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Chain Rule Problem

  1. Dec 3, 2011 #1
    1. The problem statement, all variables and given/known data

    [12] 3.Thetemperature T(x, y) at a point of the xy-plane is given by
    T(x,y)= ye^(x^2).
    A bug travels from left to right along the curve y = x^2
    at a speed of 0.01m/sec. The bug
    monitors T(x, y) continuously. What is the rate of change of T as the bug passes through
    the point (1, 1)?

    2. Relevant equations
    Parameterizing x and y in terms of t, taking into account the velocity given (and assuming x and y are in meters, t is in seconds):

    x = 0.01t
    y = (0.01t)^2
    t = 100 s

    Chain rule
    dT/dt = Tx dx/dt + Ty dy/dt

    3. The attempt at a solution

    dT/dt = 2xye^(x^2) * 0.01 + e^(x^2) * 0.02(0.01t) = 2*1*1*e * 0.01 + 0.02*e * 1 =
    0.04*e degrees/sec

    Right? Lol.
    1. The problem statement, all variables and given/known data

    2. Relevant equations

    3. The attempt at a solution
  2. jcsd
  3. Dec 3, 2011 #2


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    For that parametrization, the bug's speed is 0.01m/sec only at the origin.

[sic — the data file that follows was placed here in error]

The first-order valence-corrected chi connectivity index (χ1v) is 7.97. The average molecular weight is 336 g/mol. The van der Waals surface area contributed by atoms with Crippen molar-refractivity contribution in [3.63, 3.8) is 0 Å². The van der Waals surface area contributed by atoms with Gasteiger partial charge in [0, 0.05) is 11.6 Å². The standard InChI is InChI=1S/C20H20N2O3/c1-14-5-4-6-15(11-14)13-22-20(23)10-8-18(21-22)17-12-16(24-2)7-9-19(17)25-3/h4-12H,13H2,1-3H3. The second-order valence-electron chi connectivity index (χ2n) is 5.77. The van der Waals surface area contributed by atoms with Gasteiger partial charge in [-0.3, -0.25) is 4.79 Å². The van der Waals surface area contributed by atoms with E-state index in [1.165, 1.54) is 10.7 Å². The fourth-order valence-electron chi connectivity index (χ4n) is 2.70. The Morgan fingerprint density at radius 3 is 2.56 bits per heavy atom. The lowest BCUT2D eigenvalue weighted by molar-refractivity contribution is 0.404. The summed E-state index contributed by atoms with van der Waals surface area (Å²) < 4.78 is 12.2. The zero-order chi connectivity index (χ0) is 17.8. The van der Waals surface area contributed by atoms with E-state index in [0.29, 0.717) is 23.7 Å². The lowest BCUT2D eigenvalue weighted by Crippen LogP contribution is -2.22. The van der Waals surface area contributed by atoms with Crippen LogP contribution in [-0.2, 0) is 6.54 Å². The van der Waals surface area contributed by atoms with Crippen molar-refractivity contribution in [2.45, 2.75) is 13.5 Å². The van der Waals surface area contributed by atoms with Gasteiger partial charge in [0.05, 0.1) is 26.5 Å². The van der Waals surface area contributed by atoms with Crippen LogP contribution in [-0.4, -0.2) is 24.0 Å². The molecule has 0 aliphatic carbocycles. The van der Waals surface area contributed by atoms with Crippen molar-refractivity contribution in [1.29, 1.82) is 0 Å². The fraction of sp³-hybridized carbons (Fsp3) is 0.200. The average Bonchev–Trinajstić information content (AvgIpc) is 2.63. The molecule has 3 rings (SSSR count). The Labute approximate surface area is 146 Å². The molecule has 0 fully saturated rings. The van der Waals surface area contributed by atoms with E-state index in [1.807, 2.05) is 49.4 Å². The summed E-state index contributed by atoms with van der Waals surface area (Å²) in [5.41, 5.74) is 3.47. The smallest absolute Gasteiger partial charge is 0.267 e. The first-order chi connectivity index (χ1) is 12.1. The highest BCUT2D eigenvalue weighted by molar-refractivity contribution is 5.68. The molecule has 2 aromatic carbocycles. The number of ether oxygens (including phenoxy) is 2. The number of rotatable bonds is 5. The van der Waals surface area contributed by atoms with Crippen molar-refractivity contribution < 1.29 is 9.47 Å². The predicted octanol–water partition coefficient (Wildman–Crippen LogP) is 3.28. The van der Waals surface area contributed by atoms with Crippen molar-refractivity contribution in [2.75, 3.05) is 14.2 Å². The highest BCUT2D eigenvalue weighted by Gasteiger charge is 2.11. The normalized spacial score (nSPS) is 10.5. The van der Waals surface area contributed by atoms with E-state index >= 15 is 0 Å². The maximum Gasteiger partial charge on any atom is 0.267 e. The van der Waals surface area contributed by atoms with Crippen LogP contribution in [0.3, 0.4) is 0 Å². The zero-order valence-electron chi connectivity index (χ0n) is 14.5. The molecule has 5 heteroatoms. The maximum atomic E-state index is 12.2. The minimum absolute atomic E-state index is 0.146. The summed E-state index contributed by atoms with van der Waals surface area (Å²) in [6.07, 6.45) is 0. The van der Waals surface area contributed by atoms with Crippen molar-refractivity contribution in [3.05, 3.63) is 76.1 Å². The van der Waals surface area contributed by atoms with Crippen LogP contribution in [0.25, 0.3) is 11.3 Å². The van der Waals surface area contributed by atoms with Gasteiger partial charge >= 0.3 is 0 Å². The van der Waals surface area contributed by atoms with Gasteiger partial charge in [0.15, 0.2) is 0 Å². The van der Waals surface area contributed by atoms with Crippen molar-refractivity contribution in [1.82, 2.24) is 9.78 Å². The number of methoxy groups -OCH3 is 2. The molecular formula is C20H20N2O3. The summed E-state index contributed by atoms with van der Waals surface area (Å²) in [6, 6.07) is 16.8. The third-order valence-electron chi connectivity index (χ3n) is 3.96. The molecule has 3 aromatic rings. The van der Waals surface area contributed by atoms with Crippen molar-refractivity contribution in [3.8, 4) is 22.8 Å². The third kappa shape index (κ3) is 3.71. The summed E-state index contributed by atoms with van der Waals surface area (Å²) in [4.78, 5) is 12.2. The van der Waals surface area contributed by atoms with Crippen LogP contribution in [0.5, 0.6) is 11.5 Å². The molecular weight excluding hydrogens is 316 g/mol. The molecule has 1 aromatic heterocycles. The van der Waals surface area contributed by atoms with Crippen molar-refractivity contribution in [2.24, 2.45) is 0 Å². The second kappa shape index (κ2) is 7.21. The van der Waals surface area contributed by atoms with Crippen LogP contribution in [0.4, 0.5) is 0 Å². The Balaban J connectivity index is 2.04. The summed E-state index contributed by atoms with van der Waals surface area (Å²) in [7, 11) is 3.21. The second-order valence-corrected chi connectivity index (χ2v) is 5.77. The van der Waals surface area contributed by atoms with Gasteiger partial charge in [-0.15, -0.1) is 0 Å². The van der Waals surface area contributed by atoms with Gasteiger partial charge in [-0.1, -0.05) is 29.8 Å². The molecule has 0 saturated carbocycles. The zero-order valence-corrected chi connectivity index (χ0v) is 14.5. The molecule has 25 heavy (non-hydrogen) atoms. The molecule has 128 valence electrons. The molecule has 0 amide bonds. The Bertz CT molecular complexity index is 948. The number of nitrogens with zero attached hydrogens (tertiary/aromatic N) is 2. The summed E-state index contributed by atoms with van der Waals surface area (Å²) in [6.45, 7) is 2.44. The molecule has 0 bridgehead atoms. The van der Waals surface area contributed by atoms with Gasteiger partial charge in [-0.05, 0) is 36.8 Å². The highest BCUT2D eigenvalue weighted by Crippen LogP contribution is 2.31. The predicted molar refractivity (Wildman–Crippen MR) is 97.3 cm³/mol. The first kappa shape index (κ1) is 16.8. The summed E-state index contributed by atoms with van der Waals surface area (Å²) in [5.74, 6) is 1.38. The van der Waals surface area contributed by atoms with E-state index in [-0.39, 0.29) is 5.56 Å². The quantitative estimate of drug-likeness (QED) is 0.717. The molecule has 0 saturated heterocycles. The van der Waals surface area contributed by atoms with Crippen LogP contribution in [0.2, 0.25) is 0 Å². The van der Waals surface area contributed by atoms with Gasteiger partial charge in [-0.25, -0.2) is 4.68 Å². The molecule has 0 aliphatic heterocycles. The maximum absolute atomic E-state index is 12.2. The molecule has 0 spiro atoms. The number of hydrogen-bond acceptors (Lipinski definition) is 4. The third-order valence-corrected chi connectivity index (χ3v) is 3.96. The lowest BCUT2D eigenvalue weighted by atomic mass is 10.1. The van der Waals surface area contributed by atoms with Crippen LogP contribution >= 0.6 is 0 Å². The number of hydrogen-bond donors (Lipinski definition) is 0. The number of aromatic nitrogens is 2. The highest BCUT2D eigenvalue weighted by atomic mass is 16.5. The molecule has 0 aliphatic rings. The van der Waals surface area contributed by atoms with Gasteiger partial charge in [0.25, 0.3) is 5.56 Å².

So the answer is likely incorrect.
  4. Dec 4, 2011 #3


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    Science Advisor

    You have the horizontal component of the bug's speed equal to 0.01 m/s, not its speed. If the bugs horizontal position is given by u(t), and its vertical position by v(t), then its speed is given by [itex]\sqrt{(u')^2+ (v')^2}= 0.01[/tex]
  5. Dec 4, 2011 #4
    Hey thanks for the replies... the horizontal component eh, so if it's traveling at 0.01m/s from left to right then x = u(t) = 0.01t, and then if y = x^2, so wouldn't y = (0.01t)^2 then? How do you arrive at sqrt{(u')^2+ (v')^2}= 0.01? Wouldn't the bug be at (1,1) at 100 seconds given the parametrizations?
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